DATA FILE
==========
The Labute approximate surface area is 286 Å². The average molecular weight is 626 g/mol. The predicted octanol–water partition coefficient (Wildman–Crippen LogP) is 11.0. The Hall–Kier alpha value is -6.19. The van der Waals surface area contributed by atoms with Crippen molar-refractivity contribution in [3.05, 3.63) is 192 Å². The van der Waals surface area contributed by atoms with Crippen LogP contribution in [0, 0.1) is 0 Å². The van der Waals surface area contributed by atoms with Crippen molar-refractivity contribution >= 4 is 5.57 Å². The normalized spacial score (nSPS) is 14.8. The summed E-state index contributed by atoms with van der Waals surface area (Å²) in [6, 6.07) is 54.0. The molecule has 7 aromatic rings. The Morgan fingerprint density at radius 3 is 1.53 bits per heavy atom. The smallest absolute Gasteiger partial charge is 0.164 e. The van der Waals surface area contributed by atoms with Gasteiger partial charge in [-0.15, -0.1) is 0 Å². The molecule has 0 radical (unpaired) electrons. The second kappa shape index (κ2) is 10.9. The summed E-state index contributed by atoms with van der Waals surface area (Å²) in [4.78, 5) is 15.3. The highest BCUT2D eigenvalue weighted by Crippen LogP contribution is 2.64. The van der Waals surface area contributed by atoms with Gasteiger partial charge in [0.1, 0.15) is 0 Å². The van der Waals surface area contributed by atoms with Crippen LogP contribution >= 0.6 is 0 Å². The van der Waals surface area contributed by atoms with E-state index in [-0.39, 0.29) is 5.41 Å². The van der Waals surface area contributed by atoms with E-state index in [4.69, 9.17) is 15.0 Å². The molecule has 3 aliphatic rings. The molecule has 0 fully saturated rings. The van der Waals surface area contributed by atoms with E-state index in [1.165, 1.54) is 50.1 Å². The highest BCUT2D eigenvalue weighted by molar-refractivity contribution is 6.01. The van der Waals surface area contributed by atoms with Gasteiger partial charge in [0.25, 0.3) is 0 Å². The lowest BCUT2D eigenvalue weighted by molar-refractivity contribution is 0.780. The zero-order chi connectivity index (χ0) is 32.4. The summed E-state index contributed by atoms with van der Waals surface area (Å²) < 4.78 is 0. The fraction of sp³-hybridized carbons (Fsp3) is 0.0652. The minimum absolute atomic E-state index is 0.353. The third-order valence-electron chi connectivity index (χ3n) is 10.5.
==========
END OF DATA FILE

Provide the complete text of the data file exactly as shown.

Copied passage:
The Labute approximate surface area is 286 Å². The average molecular weight is 626 g/mol. The predicted octanol–water partition coefficient (Wildman–Crippen LogP) is 11.0. The Hall–Kier alpha value is -6.19. The van der Waals surface area contributed by atoms with Crippen molar-refractivity contribution in [3.05, 3.63) is 192 Å². The van der Waals surface area contributed by atoms with Crippen LogP contribution in [0, 0.1) is 0 Å². The van der Waals surface area contributed by atoms with Crippen molar-refractivity contribution >= 4 is 5.57 Å². The normalized spacial score (nSPS) is 14.8. The summed E-state index contributed by atoms with van der Waals surface area (Å²) in [6, 6.07) is 54.0. The molecule has 7 aromatic rings. The Morgan fingerprint density at radius 3 is 1.53 bits per heavy atom. The smallest absolute Gasteiger partial charge is 0.164 e. The van der Waals surface area contributed by atoms with Gasteiger partial charge in [-0.15, -0.1) is 0 Å². The molecule has 0 radical (unpaired) electrons. The second kappa shape index (κ2) is 10.9. The summed E-state index contributed by atoms with van der Waals surface area (Å²) in [4.78, 5) is 15.3. The highest BCUT2D eigenvalue weighted by Crippen LogP contribution is 2.64. The van der Waals surface area contributed by atoms with Gasteiger partial charge in [0.1, 0.15) is 0 Å². The van der Waals surface area contributed by atoms with Crippen LogP contribution >= 0.6 is 0 Å². The van der Waals surface area contributed by atoms with E-state index in [-0.39, 0.29) is 5.41 Å². The van der Waals surface area contributed by atoms with E-state index in [4.69, 9.17) is 15.0 Å². The molecule has 3 aliphatic rings. The molecule has 0 fully saturated rings. The van der Waals surface area contributed by atoms with E-state index in [1.165, 1.54) is 50.1 Å². The highest BCUT2D eigenvalue weighted by molar-refractivity contribution is 6.01. The van der Waals surface area contributed by atoms with Gasteiger partial charge in [0.25, 0.3) is 0 Å². The lowest BCUT2D eigenvalue weighted by molar-refractivity contribution is 0.780. The zero-order chi connectivity index (χ0) is 32.4. The summed E-state index contributed by atoms with van der Waals surface area (Å²) < 4.78 is 0. The fraction of sp³-hybridized carbons (Fsp3) is 0.0652. The minimum absolute atomic E-state index is 0.353. The third-order valence-electron chi connectivity index (χ3n) is 10.5.